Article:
Every investor knows about Yale University and the extraordinary success of its endowment portfolio under the guidance of the redoubtable David Swensen. Indeed, many families have tried to emulate Yale’s approach to asset management, for obvious reasons. Yet, those families – and even most institutional investors who have tried to copy Yale – have failed. The reasons for these failures are many, but these are the main stumbling blocks: few investors have the huge asset base Yale boasts (about $20 billion); almost no one was as early into venture and buyouts investing as Yale; it’s a rare investor who can match the talent and dedication of Yale’s in-house investment staff or investment committee. But the main reason for the failures is far simpler: if you want Yale’s results, you need David Swensen to manage your assets....MORE (11 page PDF)
By contrast, almost no one has heard of the Norway Government Pension Fund (NGPF). But here are a couple of facts about the NGPF.1 First, it’s now the largest sovereign wealth fund2 in the world - $580 billion at mid-2011. Compare this to the largest US pension fund, CalPERS, which has about $230 billion.3 Second, its investment track record is quite good, and Edwin Truman recently awarded the NGPF top position on his “scorecard,” ahead of 53 other sovereign wealth funds from 37 countries.4 Finally, and most important, it’s only a modest exaggeration to say that the NGPF is the “anti-Yale” in its investment approach.
We’re guessing that few of our readers have ever heard of the chief investment officer of this remarkable fund, the “David Swensen” of sovereign wealth funds. His name is Yngve Slyngstad, and he works for (are you sitting down?) a bank , specifically for the Norges Bank, Norway’s central bank based in Oslo.5 One important reason why no one has heard of Mr. Slyngstad is that Norway uses a “team model,” rather than the “star” model embodied by David Swensen. This suggests that to the extent the Norway Model may be of interest to family investors, it ought to be a lot easier to imitate than the Yale Model.
The “Yale Model”
When we think of the Yale Model, although it’s a bit of a caricature, we think of these characteristics:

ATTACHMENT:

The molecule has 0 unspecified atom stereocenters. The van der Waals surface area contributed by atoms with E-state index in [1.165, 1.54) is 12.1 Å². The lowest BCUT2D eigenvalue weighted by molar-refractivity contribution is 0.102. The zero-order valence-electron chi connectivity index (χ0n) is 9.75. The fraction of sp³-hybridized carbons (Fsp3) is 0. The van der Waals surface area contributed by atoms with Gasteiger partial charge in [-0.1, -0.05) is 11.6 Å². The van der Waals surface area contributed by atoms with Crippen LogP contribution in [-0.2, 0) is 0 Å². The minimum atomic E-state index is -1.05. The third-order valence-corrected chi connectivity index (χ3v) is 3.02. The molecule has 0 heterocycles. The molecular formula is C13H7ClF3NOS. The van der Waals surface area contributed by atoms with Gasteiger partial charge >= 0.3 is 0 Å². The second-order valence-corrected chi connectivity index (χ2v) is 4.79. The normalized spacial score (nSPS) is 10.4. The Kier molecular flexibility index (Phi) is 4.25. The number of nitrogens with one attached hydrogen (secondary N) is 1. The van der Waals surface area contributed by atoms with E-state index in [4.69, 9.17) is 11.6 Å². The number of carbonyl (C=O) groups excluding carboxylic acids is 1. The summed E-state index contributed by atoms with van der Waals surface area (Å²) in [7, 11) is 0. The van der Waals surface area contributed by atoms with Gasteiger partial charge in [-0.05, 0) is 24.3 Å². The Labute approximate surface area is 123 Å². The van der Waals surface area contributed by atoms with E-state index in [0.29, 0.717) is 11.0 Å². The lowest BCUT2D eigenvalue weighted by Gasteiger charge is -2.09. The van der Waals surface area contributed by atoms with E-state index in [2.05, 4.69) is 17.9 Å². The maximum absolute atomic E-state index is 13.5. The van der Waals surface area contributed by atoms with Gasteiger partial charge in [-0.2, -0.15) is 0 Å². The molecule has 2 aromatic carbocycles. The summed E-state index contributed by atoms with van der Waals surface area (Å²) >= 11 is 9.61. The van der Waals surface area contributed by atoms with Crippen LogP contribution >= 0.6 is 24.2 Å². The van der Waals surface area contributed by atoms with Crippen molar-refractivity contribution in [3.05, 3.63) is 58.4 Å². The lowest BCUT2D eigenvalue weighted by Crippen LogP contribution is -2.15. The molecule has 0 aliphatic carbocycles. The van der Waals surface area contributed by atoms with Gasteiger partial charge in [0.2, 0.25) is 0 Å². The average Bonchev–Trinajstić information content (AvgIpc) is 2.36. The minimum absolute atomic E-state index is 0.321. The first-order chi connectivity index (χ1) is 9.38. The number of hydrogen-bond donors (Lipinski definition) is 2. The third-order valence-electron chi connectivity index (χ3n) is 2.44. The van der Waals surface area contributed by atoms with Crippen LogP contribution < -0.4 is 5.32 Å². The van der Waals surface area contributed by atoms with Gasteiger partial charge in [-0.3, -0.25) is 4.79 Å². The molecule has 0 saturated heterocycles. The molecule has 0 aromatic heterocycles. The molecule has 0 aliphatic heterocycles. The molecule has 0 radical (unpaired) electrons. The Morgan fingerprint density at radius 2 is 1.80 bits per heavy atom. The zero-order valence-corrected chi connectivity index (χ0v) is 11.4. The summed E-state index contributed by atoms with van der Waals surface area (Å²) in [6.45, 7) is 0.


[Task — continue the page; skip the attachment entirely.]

A strong equity orientation, thinking of equity in its broadest sense. Only about 4% of the Yale portfolio is invested in bonds.The “Norway Model”
A very large willingness to trade liquidity for return. Including hedge, private equity, and real assets (natural resources and real estate), roughly 82% of Yale’s portfolio is illiquid. Compare this with Yale’s total of 16% in US and non-US long equities.
A firm belief in active management. Yale owns almost no index-like investments.
The “star” model of endowment management: virtually every important decision at the Yale Investments Office is made by David Swensen.
Again, it may be slight exaggeration, but looking at the Norway Model what we see is that it’s “virtually the opposite of the Swensen model.” For example:
Norway relies almost exclusively on publicly-traded securities.Similarities to Family Investors
The proportion of active management in Norway’s portfolio is de minimus , because the fund is constrained by a very small tracking error policy.
Norway owns no private equity, and little hedge.
While Yale owns almost no fixed income, Norway’s strategic benchmark includes a 40% weighting to bonds.
Until 2008, Norway owned no real estate.
Norway follows a rigorous socially responsible investment policy that eliminates many securities from its investable universe (and therefore, according to Modern Portfolio Theory, Norway’s returns should be constrained).
As noted, Norway follows a team approach in which the staff operates by consensus and the investments are closely supervised by an Advisory Council, a Strategy Council, and even a Council of Ethics.
There are characteristics of the Norway Government Pension Fund that would seem to make it simpatico with family investors:
Remarkable wealth. We’ll start with the proposition that Norway is to other countries what
wealthy families are to other families – in other words, Norway is a very rich place. Even before oil was discovered in the 1960s, Norway was an affluent society, but today it is often ranked as the wealthiest country in the world on a per capita basis.
Monday, September 17, 2012
Big Money: Yale vs. Norway
From family office consultant Greycourt Capital, one of their quasiperiodic White Papers::